Third, the Mormon Studies Reader tells us something about the makeup of current consumers of Mormon studies. Taysom hopes his collection can reach two broad groups: those with a “casual interest in Mormon studies” and those “of an academic bent” (x). Members of the first group aren’t pursuing religion-related academic degrees or hanging out in the archives in their spare time. Many of them “will be tied to Mormonism in some personal way,” be they active, participating members in some branch of Mormonism, those who have “left the institutional Church,” and those who fit somewhere between these poles (x). Although none of the essays explores this important point, Taysom notes that any one of them has “the potential to change the way readers relate to Mormonism on personal and emotional levels” (x). Members of the second group are those who are already familiar with a good deal of Mormon historiography “but who are looking for a digest of some of the most recent scholarship in the field” (x–xi). Taysom’s editorial decisions were “informed by the notion that the book might be deployed in undergraduate classrooms” (xi), a description suggesting that Taysom would disagree with my use of “consumers” as his intended audience. Taysom is looking for something else. “To me,” he writes, “reading is not a passive activity. It is a contact sport”:

I spend most of my time teaching undergraduates. Many of them have never read an academic book. My advice to them is not to merely read this book but to step into a boxing ring with it and engage the ideas they encounter here. Take up a pen and analyze the authors’ positions. Interrogate them. Express in the margins your agreement and perplexity and contempt and frustration or, on the other hand, your agreement and surprise and joy at what you learn. I would recommend seizing the arguments and ideas and wringing out their implications (xi).

The physical composition of the book bears this challenge out, printed on pleasingly heavy paper with generous margins all around. This excerpt also points to a key theme in the emerging concept of the purpose of Mormon studies: the placing within, or viewing of Mormonism against, a wider context.  Not only will this attitude help readers not to be “unduly influenced by proselytizers,” but will also help them better “understand other people’s beliefs” (xi). This comparative and contextual approach is frequently championed by those most interested in the future of Mormon studies.5

Fourth and finally, Taysom’s book is a testament to the fact that the emerging field of Mormon studies is white, already to harvest, “wide enough to accommodate all who put forth the effort and expend the intellectual energy to contribute” (x). This seems to be the primary reason Taysom edited the collection, the success of which can be measured to the extent that “it leads readers to other books and articles in the expanding world of Mormon studies. Moreover, its success will be amplified if it provides writers and researchers with new ideas and approaches to energize their own work” (vii–viii). There is enough diversity and rigor in Taysom’s Mormon Studies Reader to demonstrate the vibrancy of Mormon studies today, while simultaneously showing us that things are only just beginning. The individual papers are worthy for Taysom’s task.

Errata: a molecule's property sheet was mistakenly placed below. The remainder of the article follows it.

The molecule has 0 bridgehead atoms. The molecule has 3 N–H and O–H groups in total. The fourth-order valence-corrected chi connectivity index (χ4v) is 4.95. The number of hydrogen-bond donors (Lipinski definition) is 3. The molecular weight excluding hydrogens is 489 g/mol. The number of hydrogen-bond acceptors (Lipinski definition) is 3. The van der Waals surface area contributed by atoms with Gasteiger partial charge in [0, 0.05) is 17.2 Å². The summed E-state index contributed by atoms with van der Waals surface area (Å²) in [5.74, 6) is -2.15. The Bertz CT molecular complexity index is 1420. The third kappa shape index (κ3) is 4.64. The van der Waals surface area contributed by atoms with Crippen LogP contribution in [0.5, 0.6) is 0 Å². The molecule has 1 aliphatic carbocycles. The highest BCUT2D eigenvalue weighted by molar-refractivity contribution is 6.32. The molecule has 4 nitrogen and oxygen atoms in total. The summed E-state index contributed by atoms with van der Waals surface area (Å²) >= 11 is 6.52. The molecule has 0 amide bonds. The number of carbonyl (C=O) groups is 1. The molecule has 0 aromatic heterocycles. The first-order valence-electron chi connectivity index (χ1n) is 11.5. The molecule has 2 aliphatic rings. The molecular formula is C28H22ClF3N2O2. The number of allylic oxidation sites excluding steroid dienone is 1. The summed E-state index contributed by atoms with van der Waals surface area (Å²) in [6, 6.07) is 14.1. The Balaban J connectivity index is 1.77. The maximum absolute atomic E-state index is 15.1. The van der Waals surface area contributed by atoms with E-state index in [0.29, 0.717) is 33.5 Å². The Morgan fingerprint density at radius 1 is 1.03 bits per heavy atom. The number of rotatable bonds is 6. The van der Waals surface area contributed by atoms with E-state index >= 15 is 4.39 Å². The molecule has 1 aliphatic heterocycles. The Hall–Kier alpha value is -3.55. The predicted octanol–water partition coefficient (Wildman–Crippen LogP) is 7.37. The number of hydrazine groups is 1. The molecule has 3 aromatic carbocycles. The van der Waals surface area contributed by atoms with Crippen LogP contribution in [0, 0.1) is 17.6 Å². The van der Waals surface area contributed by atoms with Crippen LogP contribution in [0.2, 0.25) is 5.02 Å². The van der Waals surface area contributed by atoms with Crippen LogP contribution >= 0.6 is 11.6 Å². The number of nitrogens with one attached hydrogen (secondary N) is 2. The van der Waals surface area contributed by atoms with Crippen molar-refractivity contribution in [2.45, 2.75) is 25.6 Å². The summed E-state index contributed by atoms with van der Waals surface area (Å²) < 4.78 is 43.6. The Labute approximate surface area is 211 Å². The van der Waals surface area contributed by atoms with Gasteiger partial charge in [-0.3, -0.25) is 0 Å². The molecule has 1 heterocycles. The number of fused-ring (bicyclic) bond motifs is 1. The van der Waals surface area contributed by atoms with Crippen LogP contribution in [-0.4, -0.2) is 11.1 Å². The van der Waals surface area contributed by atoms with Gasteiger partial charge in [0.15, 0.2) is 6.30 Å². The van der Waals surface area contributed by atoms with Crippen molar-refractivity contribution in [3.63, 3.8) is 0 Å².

Footnotes:

1. The most comprehensive exception is M. Gerald Bradford’s “The Study of Mormonism:  A Growing Interest in Academia,” FARMS Review 19, no. 1 (2007): 119–74, http://maxwellinstitute.byu.edu/publications/review/?vol=19&num=1&id=640&cat_id=404 (accessed October 13, 2011).

2. The Claremont Mormon Studies Student Association’s second biennial conference in April 2010 took “What Is Mormon Studies?” as its theme. See http://claremontmormonstudies.org/conferences/past-conferences.html (accessed October 13, 2011).

3. Michael S. Heiser, “You’ve Seen One Elohim, You’ve Seen Them All? A Critique of Mormonism’s Use of Psalm 82,” FARMS Review 19, no. 1 (2007), 221–66, and David Bokovoy, “‘Ye Really Are Gods’: A Response to Michael Heiser Concerning the LDS Use of Psalm 82 and the Gospel of John,” FARMS Review 19, no. 1 (2007), 267–313.

4. “Patrick Mason Answers Your Questions,” http://www.juvenileinstructor.org/patrick-mason-answers-your-questions, March 24, 2011 (accessed October 13, 2011).

5. Among other examples, see Matthew Bowman, “Context and the New-New Mormon History,” Journal of Mormon History 35, no. 3 (Summer 2009):  208-13.